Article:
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Capital Controls or Real Exchange Rate Policy?: A Pecuniary Externality Perspective

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Author Info

  • Gianluca Benigno
  • Huigang Chen
  • Christopher Otrok
  • Alessandro Rebucci
  • Eric R. Young

Abstract

In the aftermath of the global financial crisis, a new policy paradigm has emerged in which old-fashioned policies such as capital controls and other government distortions have become part of the standard policy tool kit (so called macro- prudential policies). On the wave of this seemingly unanimous policy consensus, a new strand of theoretical literature contends that capital controls are welfare enhancing and can be justified rigorously because of second-best considerations. Within the same theoretical framework adopted in this fast-growing literature, this paper shows that a credible commitment to support the exchange rate in crisis times always welfare-dominates prudential capital controls, as it can achieve unconstrained allocation.

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Bibliographic Info

Paper provided by Inter-American Development Bank in its series IDB Publications with number 80682.

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Date of creation: Mar 2013
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Handle: RePEc:idb:brikps:80682

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Keywords: Financial Sector; IDB-WP-393;

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References

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  1. Bianchi, Javier, 2009. "Overborrowing and Systemic Externalities in the Business Cycle," MPRA Paper 15114, University Library of Munich, Germany.
  2. Enrique Mendoza & Javier Bianchi, 2010. "Overborrowing, financial crises and ‘macro-prudential’ taxes," Proceedings, Federal Reserve Bank of San Francisco, issue Oct.
  3. Bianca De Paoli & Anna Lipinska, 2013. "Capital controls: a normative analysis," Staff Reports 600, Federal Reserve Bank of New York.
  4. Kehoe, Timothy J & Levine, David K, 1993. "Debt-Constrained Asset Markets," Review of Economic Studies, Wiley Blackwell, vol. 60(4), pages 865-88, October.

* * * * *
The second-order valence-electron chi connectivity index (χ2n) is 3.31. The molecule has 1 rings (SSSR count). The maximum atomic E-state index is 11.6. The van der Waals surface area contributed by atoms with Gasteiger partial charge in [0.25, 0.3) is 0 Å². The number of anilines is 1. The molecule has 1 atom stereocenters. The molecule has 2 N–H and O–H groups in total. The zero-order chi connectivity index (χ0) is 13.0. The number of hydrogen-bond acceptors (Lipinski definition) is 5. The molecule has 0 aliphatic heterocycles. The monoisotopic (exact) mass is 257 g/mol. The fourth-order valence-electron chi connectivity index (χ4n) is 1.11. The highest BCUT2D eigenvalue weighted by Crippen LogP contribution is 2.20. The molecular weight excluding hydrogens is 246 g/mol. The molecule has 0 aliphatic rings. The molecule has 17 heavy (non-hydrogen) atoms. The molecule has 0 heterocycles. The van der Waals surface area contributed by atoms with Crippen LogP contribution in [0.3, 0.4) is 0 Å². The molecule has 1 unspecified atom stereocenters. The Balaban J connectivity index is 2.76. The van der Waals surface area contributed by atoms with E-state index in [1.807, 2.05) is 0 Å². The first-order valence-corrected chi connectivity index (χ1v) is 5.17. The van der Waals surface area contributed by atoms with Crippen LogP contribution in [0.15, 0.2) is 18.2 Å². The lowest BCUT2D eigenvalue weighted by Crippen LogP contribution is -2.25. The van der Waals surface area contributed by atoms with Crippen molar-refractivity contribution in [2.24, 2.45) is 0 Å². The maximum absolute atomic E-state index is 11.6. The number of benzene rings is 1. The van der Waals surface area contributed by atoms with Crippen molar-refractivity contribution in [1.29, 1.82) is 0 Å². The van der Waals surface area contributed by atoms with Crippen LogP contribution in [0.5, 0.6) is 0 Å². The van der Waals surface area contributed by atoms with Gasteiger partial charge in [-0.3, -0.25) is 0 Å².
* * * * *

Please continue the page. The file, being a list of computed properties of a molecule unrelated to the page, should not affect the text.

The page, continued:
5. Gianluca Benigno & Luca Fornaro, 2013. "The financial resource curse," LSE Research Online Documents on Economics 51557, London School of Economics and Political Science, LSE Library.
  6. Anton Korinek, 2011. "The New Economics of Prudential Capital Controls: A Research Agenda," IMF Economic Review, Palgrave Macmillan, vol. 59(3), pages 523-561, August.
  7. Nicolas E. Magud E. & Carmen M. & Kenneth S. Rogoff, 2011. "Capital Controls: Myth and Reality--A Portfolio Balance Approach," Working Paper Series WP11-7, Peterson Institute for International Economics.
  8. Ricardo J Caballero, 2010. "Sudden Financial Arrest," IMF Economic Review, Palgrave Macmillan, vol. 58(1), pages 6-36, August.
  9. Fabio Braggion & Lawrence J. Christiano & Jorge Roldos, 2007. "Optimal Monetary Policy in a 'Sudden Stop'," NBER Working Papers 13254, National Bureau of Economic Research, Inc.
  10. Jonathan David Ostry & Atish R. Ghosh & Anton Korinek, 2012. "Multilateral Aspects of Managing the Capital Account," IMF Staff Discussion Notes 12/10, International Monetary Fund.
  11. Paul Krugman, 1999. "Balance Sheets, the Transfer Problem, and Financial Crises," International Tax and Public Finance, Springer, vol. 6(4), pages 459-472, November.
  12. Bruce Ian Carlin & Shaun William Davies & Andrew Miles Iannaccone, 2010. "Competing for Attention in Financial Markets," NBER Working Papers 16085, National Bureau of Economic Research, Inc.
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Blog mentions

As found by EconAcademics.org, the blog aggregator for Economics research:
  1. Exchange rate commitment always beats capital controls
    by Economic Logician in Economic Logic on 2014-01-24 15:08:00
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Cited by:
  1. Davis, Scott & Presno, Ignacio, 2014. "Capital controls as an instrument of monetary policy," Globalization and Monetary Policy Institute Working Paper 171, Federal Reserve Bank of Dallas.
  2. Timothy J. Kehoe & Kim J. Ruhl & Joseph B. Steinberg, 2013. "What will happen when foreigners stop lending to the United States?," Economic Policy Paper 13-4, Federal Reserve Bank of Minneapolis.

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